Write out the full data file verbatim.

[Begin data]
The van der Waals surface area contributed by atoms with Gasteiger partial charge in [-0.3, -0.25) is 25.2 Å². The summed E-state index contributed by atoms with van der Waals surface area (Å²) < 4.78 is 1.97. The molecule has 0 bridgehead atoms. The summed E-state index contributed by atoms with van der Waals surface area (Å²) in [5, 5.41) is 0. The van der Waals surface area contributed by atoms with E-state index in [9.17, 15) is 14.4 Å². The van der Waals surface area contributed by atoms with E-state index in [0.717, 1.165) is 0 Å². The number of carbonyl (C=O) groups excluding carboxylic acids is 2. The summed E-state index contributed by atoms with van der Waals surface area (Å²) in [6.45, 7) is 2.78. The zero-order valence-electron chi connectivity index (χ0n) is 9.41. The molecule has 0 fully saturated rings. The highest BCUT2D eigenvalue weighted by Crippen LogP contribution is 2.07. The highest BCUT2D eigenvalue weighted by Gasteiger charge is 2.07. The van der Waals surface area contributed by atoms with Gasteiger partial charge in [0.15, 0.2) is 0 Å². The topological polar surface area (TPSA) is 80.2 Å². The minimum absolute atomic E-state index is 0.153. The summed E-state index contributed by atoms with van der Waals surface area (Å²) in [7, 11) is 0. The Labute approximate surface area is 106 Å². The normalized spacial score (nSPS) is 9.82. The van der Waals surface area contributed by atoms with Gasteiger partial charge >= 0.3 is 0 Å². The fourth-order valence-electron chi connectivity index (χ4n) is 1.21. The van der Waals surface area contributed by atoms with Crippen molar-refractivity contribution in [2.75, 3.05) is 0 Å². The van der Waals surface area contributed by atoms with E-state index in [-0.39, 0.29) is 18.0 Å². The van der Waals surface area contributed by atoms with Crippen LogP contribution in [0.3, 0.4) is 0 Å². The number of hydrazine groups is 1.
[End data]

The van der Waals surface area contributed by atoms with Gasteiger partial charge in [-0.3, -0.25) is 25.2 Å². The summed E-state index contributed by atoms with van der Waals surface area (Å²) < 4.78 is 1.97. The molecule has 0 bridgehead atoms. The summed E-state index contributed by atoms with van der Waals surface area (Å²) in [5, 5.41) is 0. The van der Waals surface area contributed by atoms with E-state index in [9.17, 15) is 14.4 Å². The van der Waals surface area contributed by atoms with E-state index in [0.717, 1.165) is 0 Å². The number of carbonyl (C=O) groups excluding carboxylic acids is 2. The summed E-state index contributed by atoms with van der Waals surface area (Å²) in [6.45, 7) is 2.78. The zero-order valence-electron chi connectivity index (χ0n) is 9.41. The molecule has 0 fully saturated rings. The highest BCUT2D eigenvalue weighted by Crippen LogP contribution is 2.07. The highest BCUT2D eigenvalue weighted by Gasteiger charge is 2.07. The van der Waals surface area contributed by atoms with Gasteiger partial charge in [0.15, 0.2) is 0 Å². The topological polar surface area (TPSA) is 80.2 Å². The minimum absolute atomic E-state index is 0.153. The summed E-state index contributed by atoms with van der Waals surface area (Å²) in [7, 11) is 0. The Labute approximate surface area is 106 Å². The normalized spacial score (nSPS) is 9.82. The van der Waals surface area contributed by atoms with Gasteiger partial charge >= 0.3 is 0 Å². The fourth-order valence-electron chi connectivity index (χ4n) is 1.21. The van der Waals surface area contributed by atoms with Crippen molar-refractivity contribution in [2.75, 3.05) is 0 Å². The van der Waals surface area contributed by atoms with E-state index in [-0.39, 0.29) is 18.0 Å². The van der Waals surface area contributed by atoms with Crippen LogP contribution in [0.3, 0.4) is 0 Å². The number of hydrazine groups is 1.